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Amazon might be a behemoth in its own field of e-commerce, but it is facing a bad time with its game development studios – F2P multiplayer shooter Crucible has been quietly canceled. The game which launched in May this year was moved back to closed beta in July after a disastrous launch. According to Amazon, they had delisted Crucible from Steam in July in order to let the developers implement a robust roadmap of future updates and fixes. Although tagged as an action-MOBA, the game’s three available game modes had vastly different gameplay elements, and lots of features that are taken for granted in other games, were simply missing at launch. There were no text, voice or ping communication options, the big map did not suitably provide important information about teammates and objectives, and there were severe balancing issues regarding its characters across the gameplay modes.

On October 9, in a blogpost titled Final Crucible Developer Update on the official game website, the Crucible team said “We very much appreciate the way that our fans have rallied around our efforts, and we’ve loved seeing your responses to the changes we’ve made over the last few months, but ultimately we didn’t see a healthy, sustainable future ahead of Crucible”. Amazon is offering a full refund of all purchases, and further credit transactions have been disabled. Matchmaking is going to be disabled in the next few weeks after the last hurrah of final playtest and community celebrations, and on November 9, custom game servers will be taken down.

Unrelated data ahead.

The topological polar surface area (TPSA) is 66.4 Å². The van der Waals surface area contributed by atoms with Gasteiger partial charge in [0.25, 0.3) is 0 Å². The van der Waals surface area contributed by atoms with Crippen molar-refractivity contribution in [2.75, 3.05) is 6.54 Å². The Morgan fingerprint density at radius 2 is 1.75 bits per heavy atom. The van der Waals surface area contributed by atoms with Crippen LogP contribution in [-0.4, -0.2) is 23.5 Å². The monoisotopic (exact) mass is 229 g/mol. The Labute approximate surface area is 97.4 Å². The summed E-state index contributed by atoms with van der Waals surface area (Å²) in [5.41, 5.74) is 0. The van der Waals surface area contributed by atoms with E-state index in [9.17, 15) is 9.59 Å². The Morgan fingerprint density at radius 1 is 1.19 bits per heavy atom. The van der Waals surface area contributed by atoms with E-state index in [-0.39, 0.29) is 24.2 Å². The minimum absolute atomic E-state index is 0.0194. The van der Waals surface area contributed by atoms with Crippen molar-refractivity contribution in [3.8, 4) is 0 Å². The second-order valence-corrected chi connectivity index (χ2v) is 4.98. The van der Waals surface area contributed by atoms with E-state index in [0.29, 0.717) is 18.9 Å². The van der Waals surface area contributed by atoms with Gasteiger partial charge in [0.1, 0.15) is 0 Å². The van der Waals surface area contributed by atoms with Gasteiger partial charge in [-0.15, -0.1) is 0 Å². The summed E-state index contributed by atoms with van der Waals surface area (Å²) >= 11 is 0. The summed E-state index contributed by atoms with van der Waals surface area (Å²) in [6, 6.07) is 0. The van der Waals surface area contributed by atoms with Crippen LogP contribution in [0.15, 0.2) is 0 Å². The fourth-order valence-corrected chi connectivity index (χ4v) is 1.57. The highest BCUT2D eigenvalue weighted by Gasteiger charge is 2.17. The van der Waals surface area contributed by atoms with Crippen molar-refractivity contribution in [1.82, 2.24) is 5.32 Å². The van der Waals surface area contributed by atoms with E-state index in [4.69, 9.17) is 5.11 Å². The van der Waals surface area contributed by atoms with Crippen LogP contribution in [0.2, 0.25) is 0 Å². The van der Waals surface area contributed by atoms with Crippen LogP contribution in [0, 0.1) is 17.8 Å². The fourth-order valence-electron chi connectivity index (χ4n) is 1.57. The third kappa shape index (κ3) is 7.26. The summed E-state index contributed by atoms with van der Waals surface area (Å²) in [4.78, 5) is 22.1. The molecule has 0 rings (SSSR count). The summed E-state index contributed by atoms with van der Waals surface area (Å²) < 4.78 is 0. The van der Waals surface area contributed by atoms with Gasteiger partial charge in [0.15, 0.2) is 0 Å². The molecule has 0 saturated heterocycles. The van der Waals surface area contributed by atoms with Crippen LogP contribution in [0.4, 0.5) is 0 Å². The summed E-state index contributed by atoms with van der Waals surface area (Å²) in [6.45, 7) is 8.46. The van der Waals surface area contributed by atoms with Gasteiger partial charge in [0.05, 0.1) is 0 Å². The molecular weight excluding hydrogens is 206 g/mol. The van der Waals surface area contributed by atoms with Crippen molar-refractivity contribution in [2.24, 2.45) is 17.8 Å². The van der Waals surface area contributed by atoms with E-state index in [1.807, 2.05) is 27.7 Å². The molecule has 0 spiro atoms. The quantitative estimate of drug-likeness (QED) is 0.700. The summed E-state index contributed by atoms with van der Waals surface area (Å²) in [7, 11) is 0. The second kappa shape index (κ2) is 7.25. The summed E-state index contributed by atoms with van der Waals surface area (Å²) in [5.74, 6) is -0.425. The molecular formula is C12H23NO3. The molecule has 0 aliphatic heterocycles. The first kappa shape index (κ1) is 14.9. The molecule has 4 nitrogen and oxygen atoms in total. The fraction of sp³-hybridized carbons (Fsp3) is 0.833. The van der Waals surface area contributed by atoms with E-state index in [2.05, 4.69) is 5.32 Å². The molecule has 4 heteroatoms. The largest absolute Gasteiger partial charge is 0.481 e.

Crucible’s six-year-long development journey was reportedly affected by Amazon upper management’s insistence on using the roughly cobbled together Lumberyard rendering engine, and their rumored reluctance to launch the game back in 2018 with its original battle royale mode. This is not the first game to be canceled at Amazon – in 2018, they stopped development on the team-based multiplayer brawler, Breakaway. Amazon Games will be transitioning its staff from Crucible to their upcoming MMORPG New World, which got delayed to 2021. Check out the excellent long-form investigative piece titled Amazon Wants to ‘Win at Games.’ So Why Hasn’t It?  on Wired for a closer look into their attempts to break into the industry. Amazon has been betting big on the games industry, but their only win has been the acquisition of video live-streaming service Twitch. With the upcoming launch of their cloud gaming service Luna (a request only early access service currently available only for US residents), gamers around the world will be closely watching how Amazon fares.

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